With 2nd phase 2 win, Bristol Myers Squibb builds case for first-in-class contender in pulmonary fibrosis

After scoring in a more common form of pulmonary fibrosis in May, Bristol Myers Squibb’s lysophosphatidic acid receptor 1 (LPA1) antagonist has turned out positive results in a rarer incarnation of the disease. The clinical win ups the pressure on a pair of entrenched blockbusters in interstitial lung disease—Roche’s Esbriet and Boehringer Ingelheim’s Ofev.

Angling for the first-in-class title, BMS’ investigational LPA1 antagonist BMS-986278 triumphed in a phase 2 study in patients with progressive pulmonary fibrosis (PPF). At 26 weeks, two daily 60-mg doses of BMS' candidate reduced the rate of decline in percent predicted forced vital capacity (ppFVC)—a key measure of lung function in patients with PPF—by 69% versus placebo. 

BMS is sharing the results at the European Respiratory Society 2023 international congress this week.

Notably, 38% of patients in the study received a background antifibrotic therapy like Roche’s pirfenidone, also known as Esbriet, or Boehringer’s nintedanib, which goes by the commercial moniker Ofev.

BMS-986278’s success on top of existing pulmonary fibrosis treatments suggests the drug could have potential as an add-on to established therapies.

Pulmonary fibrosis occurs when the lung tissue becomes damaged and scarred. The disease is characterized by shortness of breath, coughing and fatigue. PPF is less common than its sibling idiopathic pulmonary fibrosis (IPF), though PPF has shown a similar prognosis to IPF. Both diseases are fatal, with a median survival time of three to five years and a five-year survival rate of roughly 45%, BMS said in a press release.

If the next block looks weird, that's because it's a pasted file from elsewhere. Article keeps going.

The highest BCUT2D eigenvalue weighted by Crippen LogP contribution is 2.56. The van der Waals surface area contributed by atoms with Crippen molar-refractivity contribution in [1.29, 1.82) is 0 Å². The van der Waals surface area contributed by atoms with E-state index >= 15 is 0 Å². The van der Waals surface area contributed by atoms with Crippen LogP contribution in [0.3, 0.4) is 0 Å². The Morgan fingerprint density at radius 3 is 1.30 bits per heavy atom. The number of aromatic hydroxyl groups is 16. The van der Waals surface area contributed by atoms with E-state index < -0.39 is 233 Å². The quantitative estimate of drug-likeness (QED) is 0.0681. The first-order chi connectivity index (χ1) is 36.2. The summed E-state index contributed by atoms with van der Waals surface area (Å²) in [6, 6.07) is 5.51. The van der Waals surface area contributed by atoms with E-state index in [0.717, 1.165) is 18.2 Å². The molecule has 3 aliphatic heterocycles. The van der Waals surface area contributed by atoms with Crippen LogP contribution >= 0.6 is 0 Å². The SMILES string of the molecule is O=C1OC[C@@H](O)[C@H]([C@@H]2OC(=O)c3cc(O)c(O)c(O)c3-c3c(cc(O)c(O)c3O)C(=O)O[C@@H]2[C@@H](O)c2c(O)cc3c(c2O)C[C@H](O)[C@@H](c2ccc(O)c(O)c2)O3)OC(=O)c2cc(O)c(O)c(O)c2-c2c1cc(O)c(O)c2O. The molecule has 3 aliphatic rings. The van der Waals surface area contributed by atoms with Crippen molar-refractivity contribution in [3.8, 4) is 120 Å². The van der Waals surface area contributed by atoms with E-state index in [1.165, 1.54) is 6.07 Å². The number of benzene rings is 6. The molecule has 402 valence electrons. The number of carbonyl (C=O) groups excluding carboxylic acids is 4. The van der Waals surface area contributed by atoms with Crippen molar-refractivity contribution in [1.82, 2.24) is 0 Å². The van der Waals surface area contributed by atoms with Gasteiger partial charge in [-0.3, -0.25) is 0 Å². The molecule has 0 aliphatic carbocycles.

In BMS’ phase 2 study, parallel cohorts of IPF and PPF patients received 30 mg or 60 mg of the company’s LPA1 prospect twice daily over 26 weeks.

Things didn’t go as smoothly for the lower dose of the drug, which only charted a 42% relative reduction in forced vital capacity versus placebo.

However, BMS noted that across doses, treatment was consistent with or without background antifibrotics like Esbriet and Ofev.

BMS-986278’s safety profile was generally well tolerated in both treatment arms, BMS said. Side effect rates were on par with the dummy drug, and discontinuation rates were low, the company added.

Across placebo and both doses of the drug, the most common side effects reported were diarrhea, COVID-19, cough and difficult or labored breathing.

The PPF win comes several months after BMS posted positive phase 2 results on its drug candidate in IPF.

In May, the company reported that a 60-mg dose of BMS-986278 reduced the rate of decline 62% on a measure of ppFVC. The company found that the 30-mg dose was not effective on the same measure.

Given that phase 2 success, BMS plans to begin work on a phase 3 program, the company’s chief medical officer Samit Hirawat, M.D., said earlier this year. On top of Monday’s PPF win, BMS said its drug will now be assessed in the phase 3 ALOFT (An LPA1 antagonist for pulmonary Fibrosis Trial) program.

Both Roche’s and Boehringer’s entrenched antifibrotics have ginned up blockbuster sales over the years.

In 2022, Ofev brought home full-year sales of 3.2 billion euros (about $3.4 billion). Esbriet, for its part, started to suffer from the entry of generics in last year’s second quarter, Roche said in a recent earnings release. The drug posted (PDF) full-year 2022 sales of 718 million Swiss francs (roughly $805 million). Ofev is patent protected until 2029.